Then we shouldn't forget that Snape didn't respond to any of Harry's curses until he called him a coward. I think killing Dumbledore was the most courageous thing Snape could do - and having Harry call him a coward then was just too much. But still, he doesn't torture Harry but instead tries to teach him even at the end: "Shut up and close your mind"... Maybe he wants Harry to understand that he only stands a chance against Voldemort if he learns silent/wandless magic and finally masters Occlumency! At least, both Dumbledore and Snape (and Voldemort) are skilled Occlumens and able to perform silent spells.

He also didn't curse anyone else, he even removed Luna and Hermione from the battle by telling them to look after Flitwick. Instead of finishing the battle, he decided to leave after killing Dumbledore and thus preventing the Death Eaters from killing and/or torturing more of his colleagues/students. Would a real Death Eater pass up the chance to get rid of so many of the good guys?

Of course, it could be that Snape is really evil - and when I first read that scene on the Astronomy tower I had tears running down my face. Not because Dumbledore dies because that he would die within the series was obvious to me, but because of him facing the ultimate betrayal by Snape. On the other hand, Dumbledore does say "Severus, please" - not "No, don't" or something to the end that would suggest that Dumbledore really is surprised to find Snape on the other side.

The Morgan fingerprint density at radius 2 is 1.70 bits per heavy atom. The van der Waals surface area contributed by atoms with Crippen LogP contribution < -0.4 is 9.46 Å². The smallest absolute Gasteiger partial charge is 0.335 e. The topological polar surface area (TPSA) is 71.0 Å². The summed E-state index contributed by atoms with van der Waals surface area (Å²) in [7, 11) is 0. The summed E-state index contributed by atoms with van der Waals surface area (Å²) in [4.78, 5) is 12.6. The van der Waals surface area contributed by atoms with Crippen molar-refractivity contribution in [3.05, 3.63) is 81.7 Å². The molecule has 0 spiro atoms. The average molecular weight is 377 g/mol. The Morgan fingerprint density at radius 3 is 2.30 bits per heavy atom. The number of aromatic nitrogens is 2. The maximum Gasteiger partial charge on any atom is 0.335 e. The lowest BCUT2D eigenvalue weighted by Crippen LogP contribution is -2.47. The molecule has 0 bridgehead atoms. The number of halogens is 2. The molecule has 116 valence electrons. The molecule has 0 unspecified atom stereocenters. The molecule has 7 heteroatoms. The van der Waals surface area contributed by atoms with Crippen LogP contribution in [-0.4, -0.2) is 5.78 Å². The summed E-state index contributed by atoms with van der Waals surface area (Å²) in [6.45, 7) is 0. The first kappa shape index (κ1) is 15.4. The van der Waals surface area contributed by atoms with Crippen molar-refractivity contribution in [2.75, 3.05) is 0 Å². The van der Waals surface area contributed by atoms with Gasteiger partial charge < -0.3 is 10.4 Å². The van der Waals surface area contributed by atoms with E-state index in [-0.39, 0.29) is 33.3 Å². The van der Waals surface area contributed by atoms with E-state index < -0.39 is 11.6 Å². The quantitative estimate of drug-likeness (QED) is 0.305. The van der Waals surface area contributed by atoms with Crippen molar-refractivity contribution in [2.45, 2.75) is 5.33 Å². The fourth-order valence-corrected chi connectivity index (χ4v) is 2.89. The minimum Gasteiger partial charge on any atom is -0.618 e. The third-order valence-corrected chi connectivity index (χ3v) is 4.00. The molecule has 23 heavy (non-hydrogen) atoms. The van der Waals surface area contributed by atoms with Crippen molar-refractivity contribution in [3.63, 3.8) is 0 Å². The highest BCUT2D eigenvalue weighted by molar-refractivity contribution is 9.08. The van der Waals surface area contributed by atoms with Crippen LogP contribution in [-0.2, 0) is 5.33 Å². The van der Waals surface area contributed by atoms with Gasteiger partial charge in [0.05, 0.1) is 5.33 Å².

Overall, while I liked Halfblood Prince it dragged out on some occasions. I could have easily done without all that romantic entanglement, Hermione's bickering about the book (well, why doesn't she turn it in if it bothers her so much or if she thinks it dangerous?) and Harry's obsession with Draco/Snape. I do realize that these people are adolescent and thus starting to explore their feelings. But quite frankly, I'm wondering why no one interferes in the public snogging sessions or why a younger Harry who was prowling the corridors even as an 11 year old never really mentioned finding people making out in empty class rooms. Since we see most of the series from Harry's point of view I'd have imagined the yuck-factor of seeing snogging to be strong enough to be worthy of mentioning. Secondly, I'm a bit annoyed to see everyone neatly paired off now. And having Harry play the martyr to save his beloved Ginny - well, quite honestly, what use is that? Does he really believe, just because he's staying away from her, that Voldemort wouldn't use her to get to him??? And let's not talk about the fact that I would have loved to see more of Remus - and not in his romantic entanglement with Tonks but him actually interacting with Harry!